I also want to add that we shouldn’t leave out Henry Alonso Meyers, who has done an absolutely STELLAR job showrunning Strange New Worlds. He’s largely satisfied a large group of fans who hated Discovery, while still making a show that feels like it belongs alongside DSC S1-2.

I’ve always defended and generally liked Kurtzman. After all, he was the one to approve of Lower Decks in the first place lol. I also think because he has listened to fans and hired stronger show runners like McMahan, the shows have gotten better and more in line with Star Trek as they went. He’s not perfect but the guy is trying, that’s all you can do in any job, especially one as broad and big as this one.

It does bother me that he got so directlty involved with Picard, and i’m forced to wonder why that is. I don’t think it was ego, and I don’t think it was a love for the character (ala Matalas).

My suspicion is that he was the one to recruit Stewart, they developed a rapport, and Stewart, Kurtzman, or both mutually decided he should be more directly involved to ensure that the actor was happy.

I don’t want McMahan within 1000 feet of live action Star Trek


It’s 3000 feet at least.

McMahan was responsible for my favorite Short Trek, The Escape Artist and the second highest rated episode after Calypso on IMDB. I have no issues with him doing live action Trek if he has a great idea. Michelle Paradise is the one that needs to be gone after 2 and a half seasons with her horrible decisions on Discovery.

I see a huge swath of DSC fans on Twitter who LOVE the show and everything it does. It’s not really fair for the fans who don’t like the show to decide who stays and who goes.

If you don’t like it, do what I do, and don’t watch it. It’s on its 5th season now, I have no expectation (or desire really) for the show to become something entirely different just because it’s not what I want.

I mean, I also hate That ’90s Show. Should we fire the writers and bring in Terry Matalas, and reimagine the show as a Star Trek series, something I would like?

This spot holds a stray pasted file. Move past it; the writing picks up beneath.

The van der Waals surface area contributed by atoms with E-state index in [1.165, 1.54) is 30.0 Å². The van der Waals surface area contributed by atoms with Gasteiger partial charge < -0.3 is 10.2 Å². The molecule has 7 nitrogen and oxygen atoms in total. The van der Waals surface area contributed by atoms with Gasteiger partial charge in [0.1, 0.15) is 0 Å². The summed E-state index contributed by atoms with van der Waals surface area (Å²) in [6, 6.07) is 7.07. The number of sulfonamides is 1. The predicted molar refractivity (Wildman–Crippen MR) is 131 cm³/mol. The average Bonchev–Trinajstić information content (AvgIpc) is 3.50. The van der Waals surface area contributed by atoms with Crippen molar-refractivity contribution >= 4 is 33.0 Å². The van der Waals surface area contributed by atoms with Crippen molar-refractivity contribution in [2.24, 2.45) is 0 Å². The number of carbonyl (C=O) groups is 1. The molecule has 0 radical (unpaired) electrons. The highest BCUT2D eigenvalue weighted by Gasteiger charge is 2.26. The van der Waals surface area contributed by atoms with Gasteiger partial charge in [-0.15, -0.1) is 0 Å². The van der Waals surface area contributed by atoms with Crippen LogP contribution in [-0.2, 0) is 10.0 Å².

(yes, that’s an obvious exaggeration, which is intentional, to illustrate my point)

This is true 👍

Sadly, as I predicted, SNW feels the odd one out

Huh? I don’t even know what this means — what’s with this bogus claim that you have been proven right on some SNW prediction you made here? LOL, what total BS, no offense, my friend.

Yeah, SNW has been critically acclaimed and widely loved by fans. I am hopeful for 5-6 seasons, frankly. I wouldn’t even mind them transitioning to Kirk as captain and going 5-6 more.

Personally, it feels fresh and inventive. I love the time period, I love the look, the writing, the cast, everything. Until this season of PIC I haven’t been that in love with a Trek show since DS9.

It feels stale to me. It just nostalgia p*** to old school fans. I watch it, but I’m not in love with it.

But i think a little help of the Star Trek idea Hive can not hurt them. In the end it can benefits the Writer Room with new ideas. But yes, find the balance will be no easy play

I adore LDS and Prodigy, but if I had to choose which team I was putting at the helm of a new live action series, it would be the brothers Hageman.

Give them an episode of SNW first. We know they can do good kids programming, but I have no idea if i’d trust them with a longer form live action adult-skewing series.

I just hope these three don’t end up being cardboard cutouts who never emerge as anything more than faces, like the entire bridge crew of Discovery still is after four seasons.

Given that this season has been promoted as a farewell for the TNG crew I don’t expect that we will get episodes focusing on any of the secondary bridge crew. The writers could still try to give them more than just the standard “firing phasers” or “setting a course” phrases. I could imagine that the bridge crew get more attention if they go for spinoff.

Welcome to the family crew of USS Titan!